The great encouragement Sir Thomas had to trust his sons in this town was, because at that time a gentleman inhabited it who had married his uncle’s widow, and had been his fellow-sufferer in a confinement in Kent, when King Charles the First had broken up a parliament to the disgust of the people, and durst not trust those gentlemen that had been most faithful defenders of their countries’ interests, to return for some time to their own countries, for which they served. 1 Of these worthy patriots, Sir Thomas Hutchinson and Sir Thomas Grantham, the gentleman of whom I am speaking, were confined from Nottingham and Lincolnshire to the house of one Sir Adam Newton in Kent; the good father little thinking then, that in that fatal country his son should suffer an imprisonment upon the same account, to the destruction of his life and family. Sir Thomas Grantham was a gentleman of great repute in his country, and kept up all his life the old hospitality of England, having a great retinue and a noble table, and a resort for all the nobility and gentry in those parts. He had only two sons, whereof the eldest was a fine gentleman, bred beyond the seas, according to the best education of those times; the other was a foolish youth, school-fellow with Mr. Hutchinson, who every Saturday night was fetched from school to Sir Thomas Grantham’s, and returned again the Monday morning. Upon the intimate friendship between Sir Thomas Hutchinson and this gentleman, Sir Thomas Hutchinson had a lodging always kept for him at Lincoln, and was very often there. My Lady Grantham had with her a very pretty young gentlewoman, whom she brought with her out of Kent, the daughter of Sir Adam Newton; my lady’s design was to begin an early acquaintance, which might after draw on a marriage between her and Mr. Hutchinson, and it took such effect that there was a great inclination in the young gentlewoman to him; and so much good-nature on his side, as amounted to a mutual respect, and to such a friendship as their youth was capable of, which the parents and others that wished so, interpreted to be a passion of love; but if it were so, death quenched the flame and ravished the young lady from him in the sweet blooming of her youth. That night she died, he lay in his father’s chamber and by accident being very sick, it was imputed to that cause; but he himself least perceived he had any more of love for her than gratitude for her kindness to him, upon which account her death was an affliction to him, and made that house which had been his relief from his hated school less pleasant to him; especially when he met there continual solicitations to sin by the travelled gentleman, who, living in all seeming sobriety before his father, was in his own chamber not only vicious himself, but full of endeavour to corrupt Mr. Hutchinson, who by the grace of God resisted, and detested his frequent temptations of all kinds. The advantage he had at this school, there being very many gentlemen’s sons there, an old Low-country soldier was entertained to train them in arms, and they all bought themselves weapons; and, instead of childish sports, when they were not at their books, they were exercised in all their military postures, and in assaults and defences; which instruction was not useless a few years after, to some of them. Colonel Thornhagh, who was now trained in this sportive militia, with Colonel Hutchinson, afterwards was his fellow-soldier in earnest, when the great cause of God’s and England’s rights came to be disputed with swords against encroaching princes. Sir Thomas Grantham dying, Mr. Hutchinson was removed from Lincoln to the free-school at Nottingham, where his father married a second wife, and for a while went up to London with her; leaving his son at board in a very religious house, where new superstitions and pharisaical holiness, straining at gnats and swallowing camels, gave him a little disgust, and was for a while a stumbling-block in his way of purer profession, when he saw among professors such unsuitable miscarriages. There was now a change in the condition and contentment of his life; he was old enough to be sensible that his father’s second love and marriage to a person of such quality, as required a settlement for her son, must needs be a lessening to his expectation; but he was so affectionate to his father that he received it very contentedly, and rejoiced in his removal, coming from a supercilious pedant to a very honest man, who using him with respect advanced him more in one month than the other did in a year. This tied him to no observation, nor restrained him from no pleasure, nor needed not, for he was so moderate when he was left at his liberty, that he needed no regulation. The familiar kindness of his master made him now begin to love that which the other’s austerity made him loath; and in a year’s time he advanced exceedingly in learning, and was sent to Cambridge. He was made a fellow-commoner of Peterhouse, under the tuition of one Mr. Norwich, an admirable scholar, who by his civil demeanour to him won so much upon his good nature, that he loved and reverenced him as a father, and betook himself with such delight to his studies that he attained to a great height of learning, performed public exercises in his college with much applause, and upon their importunity took a degree in the university; whereof he was at that time the grace, there not being any gentleman in the town that lived with such regularity in himself, and such general love and good esteem of all persons as he did. He kept not company with any of the vain young persons, but with the graver men, and those by whose conversation he might gain improvement. He was constant at their chapel, where he began to take notice of their stretching superstition to idolatry; and was courted much into a more solemn practice of it than he could admit, though as yet he considered not the emptiness and carnality, to say no more, of that public service which was then in use. For his exercise he practised tennis, and played admirable well at it; for his diversion, he chose music, and got a very good hand, which afterwards he improved to a great mastery on the viol. There were masters that taught to dance and vault, whom he practised with, being very agile and apt for all such becoming exercises. His father stinted not his expense, which the bounty of his mind made pretty large, for he was very liberal to his tutors and servitors, and to the meaner officers of the house. He was enticed to bow to their great idol, learning, and had a higher veneration for it a long time than can strictly be allowed; yet he then looked upon it as a handmaid to devotion, and as the great improver of natural reason. His tutor and the masters that governed the college while he was there, were of Arminian principles, and that college was noted above all for popish superstitious practices; 2 yet through the grace of God, notwithstanding the mutual kindness the whole household had for him and he for them, he came away, after five years’ study there, untainted with those principles or practices, though not yet enlightened to discern the spring of them in the rights and usages of the English Church.  5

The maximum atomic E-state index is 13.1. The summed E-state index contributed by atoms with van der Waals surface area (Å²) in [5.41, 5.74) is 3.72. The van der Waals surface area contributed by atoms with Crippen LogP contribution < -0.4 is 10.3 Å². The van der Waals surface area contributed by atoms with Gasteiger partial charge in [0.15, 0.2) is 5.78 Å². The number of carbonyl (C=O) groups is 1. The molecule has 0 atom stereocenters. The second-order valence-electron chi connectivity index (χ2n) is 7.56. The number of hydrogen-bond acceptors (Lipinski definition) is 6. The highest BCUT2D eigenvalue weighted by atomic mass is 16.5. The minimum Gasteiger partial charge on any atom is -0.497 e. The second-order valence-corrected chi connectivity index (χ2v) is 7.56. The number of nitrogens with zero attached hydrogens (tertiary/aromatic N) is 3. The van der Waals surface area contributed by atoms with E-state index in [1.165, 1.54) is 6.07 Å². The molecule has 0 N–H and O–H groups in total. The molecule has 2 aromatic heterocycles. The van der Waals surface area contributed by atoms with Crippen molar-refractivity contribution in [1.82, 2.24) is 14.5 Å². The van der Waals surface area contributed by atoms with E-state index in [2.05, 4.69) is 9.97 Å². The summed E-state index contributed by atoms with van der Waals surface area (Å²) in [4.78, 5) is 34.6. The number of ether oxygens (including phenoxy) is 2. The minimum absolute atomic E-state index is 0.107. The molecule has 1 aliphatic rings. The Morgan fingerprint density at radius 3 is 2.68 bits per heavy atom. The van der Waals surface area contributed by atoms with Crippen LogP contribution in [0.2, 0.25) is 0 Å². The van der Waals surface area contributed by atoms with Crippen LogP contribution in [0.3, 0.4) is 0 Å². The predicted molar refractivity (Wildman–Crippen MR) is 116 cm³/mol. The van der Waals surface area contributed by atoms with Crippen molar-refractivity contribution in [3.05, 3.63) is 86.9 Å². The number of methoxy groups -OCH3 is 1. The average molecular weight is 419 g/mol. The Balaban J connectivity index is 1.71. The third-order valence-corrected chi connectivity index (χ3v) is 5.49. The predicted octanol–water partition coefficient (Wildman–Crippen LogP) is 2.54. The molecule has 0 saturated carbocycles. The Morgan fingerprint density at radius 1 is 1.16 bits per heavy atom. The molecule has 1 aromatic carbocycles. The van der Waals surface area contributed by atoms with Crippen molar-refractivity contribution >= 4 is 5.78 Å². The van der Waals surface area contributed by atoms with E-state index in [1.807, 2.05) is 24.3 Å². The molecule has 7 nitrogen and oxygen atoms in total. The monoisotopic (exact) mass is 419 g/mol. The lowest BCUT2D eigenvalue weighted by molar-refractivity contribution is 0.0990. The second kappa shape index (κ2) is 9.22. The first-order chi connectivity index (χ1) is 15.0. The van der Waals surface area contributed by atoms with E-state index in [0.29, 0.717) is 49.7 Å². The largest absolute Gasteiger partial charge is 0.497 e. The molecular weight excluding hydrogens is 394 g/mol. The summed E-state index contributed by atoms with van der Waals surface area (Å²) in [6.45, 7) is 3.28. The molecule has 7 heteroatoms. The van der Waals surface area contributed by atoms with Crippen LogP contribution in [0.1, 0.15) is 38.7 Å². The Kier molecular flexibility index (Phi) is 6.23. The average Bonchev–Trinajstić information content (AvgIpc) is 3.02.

Note 1. Sir Thomas Grantham was a member of both the first and second Parliaments of Charles I. Sir Thomas Hutchinson represented the county of Nottingham in the first Parliament of Charles I. The imprisonment referred to in the text probably took place after the dissolution of the second Parliament, when, says Rushworth, vol. i, p. 428, ‘those gentlemen who stood committed for not parting with monies upon the Commissions for Loans, were appointed to several confinements, not in their own but foreign counties’. Rushworth gives a list in which he states that ‘Sir Thomas Grantham, and some others in the county of Lincoln, were removed and secured in the county of Dorset’. Sir Thomas Hutchinson is not mentioned by name. [back]
Note 2. Dr. Gardiner speaks of Peterhouse as ‘the college of Cosin and Crashaw, the college which, more than any other, attempted to exorcise the spirit of Puritanism’ (Fall of the Monarchy of Charles I, i, 28). It might have been expected that the son of Puritan parents would be entered rather at Sidney Sussex or Emmanuel. Sidney Sussex was the college at which Cromwell and the Earl of Manchester were educated. But Emmanuel was, par excellence, the Puritan college. ‘In the House of pure Emmanuel says Corbet’s ‘Mad Zealot’—
  I had my education,
Where my friends surmise
I dazzled mine eyes,
With the light of Revelation.
Laud, in his ‘Considerations presented to the King for better settling the Church Government’ (1628), complained of these two colleges as nurseries of Puritanism. On the Popish Practices at Peterhouse, vide Prynne, Canterbury’s Doom, pp. 73, 74. [back]